v) the internal loss or tangent-delta is equal to or greater than 0.02.

In the above described embodiment, the pad member 3i has the diameter of 179.6 millimeters, and is 6 millimeters in thickness; the supporting member 3h has the diameter of 152.8 millimeters, and is 1.6 millimeters in thickness; the vibration absorbing strips 3m are 20 millimeters in length, 5 millimeters in width and 1 millimeter in thickness; the sensor board 3j has the diameter of 110 millimeters, and is 1 millimeter in thickness; and the internal loss or the tangent-delta is 0.04.

The present inventor evaluated the drum pad 3a in comparison with a comparative example which had a sensor board with the internal loss less than 0.02. The present inventor beat the surface 3f with a stick at a constant impact, and changed the point beaten with the stick over the surface 3f so as to plot the amplitude of the electric signal S1 in terms of the distance from the center of the pad member 3i. The amplitude of the electric signal S1 was substantially constant as shown in FIG. 10; however, the constant amplitude was never observed in the comparative example. A flat output characteristics of the piezoelectric element 3k were observed in so far as the relative dimensions between the sensor board 3j and the vibration absorbing strips 3m fell within the above described ranges.

As will be appreciated from the foregoing description, the sensor board 3j with the internal loss not less than 0.02 equalizes the amplitude of the vibrations propagated therethrough, and effectively eliminates the local dependency. As a result, the electronic drum according to the present invention generates the electronic drum sound at a constant loudness in so far as a drum player beats the drum pad 3a at a constant impact.

Although particular embodiments of the present invention have been shown and described, it will be obvious to those skilled in the art that various changes and modifications may be made without departing from the spirit and scope of the present invention.

For example, an electronic drum according to the present invention may be beaten with hands or mallets.

The sensor board 3j may be shaped into a polygonal configuration closed to a circle.

The vibration absorbing member 3e may have a ring configuration.

The pad structure may be constituted by a supporting member sandwiched between pad members or a pad member formed of hard rubber.

The electronic sound generating system may impart a timbre different from a drum sound to the electronic sound or simply amplitude the electric signal.

The sensor board 3j may be formed of a material having the internal loss not less than 0.02 and a vibration propagation velocity larger than the cellular vinyl chloride. The material improve the vibration transmittability of the sensor board.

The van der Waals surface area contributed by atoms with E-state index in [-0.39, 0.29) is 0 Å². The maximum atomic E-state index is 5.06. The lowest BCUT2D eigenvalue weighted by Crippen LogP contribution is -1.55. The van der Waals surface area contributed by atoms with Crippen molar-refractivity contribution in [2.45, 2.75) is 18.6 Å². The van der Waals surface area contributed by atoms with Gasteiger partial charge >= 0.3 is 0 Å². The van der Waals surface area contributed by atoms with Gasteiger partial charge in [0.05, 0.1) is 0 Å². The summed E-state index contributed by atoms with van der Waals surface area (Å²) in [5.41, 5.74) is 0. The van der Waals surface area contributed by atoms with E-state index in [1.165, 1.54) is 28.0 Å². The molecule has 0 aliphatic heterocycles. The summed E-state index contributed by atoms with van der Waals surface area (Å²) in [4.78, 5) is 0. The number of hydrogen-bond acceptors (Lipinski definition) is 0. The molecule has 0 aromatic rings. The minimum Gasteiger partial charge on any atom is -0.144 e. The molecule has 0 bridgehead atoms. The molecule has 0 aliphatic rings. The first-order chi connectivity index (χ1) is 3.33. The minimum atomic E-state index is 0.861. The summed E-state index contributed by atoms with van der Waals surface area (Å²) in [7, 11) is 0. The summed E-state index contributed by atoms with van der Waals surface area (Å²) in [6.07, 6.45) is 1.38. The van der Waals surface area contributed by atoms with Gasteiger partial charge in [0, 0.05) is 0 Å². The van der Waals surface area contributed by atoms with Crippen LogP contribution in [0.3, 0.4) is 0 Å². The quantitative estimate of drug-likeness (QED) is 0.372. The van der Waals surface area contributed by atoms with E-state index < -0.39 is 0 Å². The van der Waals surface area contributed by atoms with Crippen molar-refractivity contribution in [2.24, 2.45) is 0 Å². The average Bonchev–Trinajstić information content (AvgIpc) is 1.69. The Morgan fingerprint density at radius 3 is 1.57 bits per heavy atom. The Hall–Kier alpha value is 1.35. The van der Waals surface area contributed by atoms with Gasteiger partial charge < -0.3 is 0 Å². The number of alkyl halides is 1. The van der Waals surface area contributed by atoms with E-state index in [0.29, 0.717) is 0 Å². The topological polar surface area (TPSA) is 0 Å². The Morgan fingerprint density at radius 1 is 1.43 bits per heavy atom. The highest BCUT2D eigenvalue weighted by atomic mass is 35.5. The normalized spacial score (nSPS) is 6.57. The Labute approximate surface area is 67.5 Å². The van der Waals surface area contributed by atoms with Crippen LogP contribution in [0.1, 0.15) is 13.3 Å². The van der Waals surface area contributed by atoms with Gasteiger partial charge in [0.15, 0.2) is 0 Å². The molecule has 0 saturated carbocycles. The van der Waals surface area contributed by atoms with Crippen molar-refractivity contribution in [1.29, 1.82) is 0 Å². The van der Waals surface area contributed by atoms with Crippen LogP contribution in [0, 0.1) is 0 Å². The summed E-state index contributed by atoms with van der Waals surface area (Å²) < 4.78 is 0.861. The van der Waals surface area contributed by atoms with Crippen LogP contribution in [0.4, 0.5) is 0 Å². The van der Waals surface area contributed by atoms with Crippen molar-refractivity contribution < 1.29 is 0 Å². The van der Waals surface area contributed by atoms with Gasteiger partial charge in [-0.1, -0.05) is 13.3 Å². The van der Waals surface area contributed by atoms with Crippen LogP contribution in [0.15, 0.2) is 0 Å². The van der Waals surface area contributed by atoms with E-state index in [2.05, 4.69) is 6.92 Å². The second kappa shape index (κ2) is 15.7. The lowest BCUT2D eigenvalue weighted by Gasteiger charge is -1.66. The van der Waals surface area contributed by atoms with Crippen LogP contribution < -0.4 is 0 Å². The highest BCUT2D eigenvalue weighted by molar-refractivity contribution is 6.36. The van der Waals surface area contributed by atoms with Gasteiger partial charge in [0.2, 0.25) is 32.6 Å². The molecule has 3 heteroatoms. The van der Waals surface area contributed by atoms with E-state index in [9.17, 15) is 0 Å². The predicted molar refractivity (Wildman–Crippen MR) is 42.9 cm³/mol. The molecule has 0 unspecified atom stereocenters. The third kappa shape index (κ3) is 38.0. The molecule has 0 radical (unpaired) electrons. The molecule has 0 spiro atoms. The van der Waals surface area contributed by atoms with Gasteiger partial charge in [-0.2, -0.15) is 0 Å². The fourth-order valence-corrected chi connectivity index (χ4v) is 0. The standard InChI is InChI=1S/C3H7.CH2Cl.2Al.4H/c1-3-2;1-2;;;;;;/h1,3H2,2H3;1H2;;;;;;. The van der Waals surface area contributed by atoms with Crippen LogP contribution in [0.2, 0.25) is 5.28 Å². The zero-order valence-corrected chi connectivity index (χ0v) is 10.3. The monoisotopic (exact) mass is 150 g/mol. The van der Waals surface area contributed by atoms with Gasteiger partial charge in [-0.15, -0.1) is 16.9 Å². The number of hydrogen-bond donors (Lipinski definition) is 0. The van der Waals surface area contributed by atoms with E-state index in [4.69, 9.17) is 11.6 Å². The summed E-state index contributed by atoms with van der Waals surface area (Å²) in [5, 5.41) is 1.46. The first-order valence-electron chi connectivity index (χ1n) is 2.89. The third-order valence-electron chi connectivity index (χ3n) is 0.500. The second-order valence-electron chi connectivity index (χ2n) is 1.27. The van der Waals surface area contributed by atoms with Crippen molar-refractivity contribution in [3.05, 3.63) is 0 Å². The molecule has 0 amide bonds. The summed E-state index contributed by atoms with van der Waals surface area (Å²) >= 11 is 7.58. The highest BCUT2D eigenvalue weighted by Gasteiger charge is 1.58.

Patent Citations
Cited PatentFiling datePublication dateApplicantTitle
US4581973 *Oct 29, 1984Apr 15, 1986Hoshino Gakki Co., Ltd.Pad with drumhead for electronic drum
US4669349 *Jul 2, 1985Jun 2, 1987Nippon Gakki Seizo Kabushiki KaishaElectronic drum having a closed air space
US4679479 *Apr 29, 1986Jul 14, 1987Nippon Gakki Seizo Kabushiki KaishaElectronic drum
US4947725 *Nov 29, 1989Aug 14, 1990Casio Computer Co., Ltd.Electronic drum
US5293000 *Aug 25, 1992Mar 8, 1994Adinolfi Alfonso MElectronic percussion system simulating play and response of acoustical drum
US5396024 *Nov 30, 1993Mar 7, 1995Yamaha CorporationElectric percussion instrument equipped with vibration sensor supported by retainer of vibration-transmissive substance
Referenced by
Citing PatentFiling datePublication dateApplicantTitle
US7439432Mar 4, 2005Oct 21, 2008Yamaha CorporationPad for electronic drum and electronic drum
US7737351Jun 30, 2005Jun 15, 2010Yamaha CorporationHead for a percussion instrument
US7982125Oct 25, 2007Jul 19, 2011Yamaha CorporationTransducer and stringed musical instrument including the same
US8563843 *Jan 10, 2011Oct 22, 2013Guy ShemeshElectronic percussion device and method
US8816181Sep 19, 2013Aug 26, 2014Guy ShemeshElectronic percussion device and method
DE10333457A1 *Jul 22, 2003Feb 24, 2005Franz PuschnerElectronic drum has drumskin covering of textile material with local connections to impact panel
DE10333457B4 *Jul 22, 2003Dec 15, 2005Franz PuschnerElektronische Trommel und Nachrüstsatz für herkömmliche elektronische Schlagzeuge
Classifications
U.S. Classification84/738, 84/DIG.12
International ClassificationG10H3/14, G10D13/02, G10H5/02, G10H1/00
Cooperative ClassificationY10S84/12, G10H2230/275, G10D13/024, G10H3/146
European ClassificationG10H3/14D, G10D13/02E
Legal Events
DateCodeEventDescription
May 3, 2010FPAYFee payment
Year of fee payment: 12
Apr 21, 2006FPAYFee payment
Year of fee payment: 8
Apr 26, 2002FPAYFee payment
Year of fee payment: 4
Mar 11, 1997ASAssignment
Owner name: YAMAHA CORPORATION, A CORP. OF JAPAN, JAPAN
Free format text: ASSIGNMENT OF ASSIGNORS INTEREST;ASSIGNOR:SUENAGA, YUICHIRO;REEL/FRAME:008580/0279
Effective date: 19970203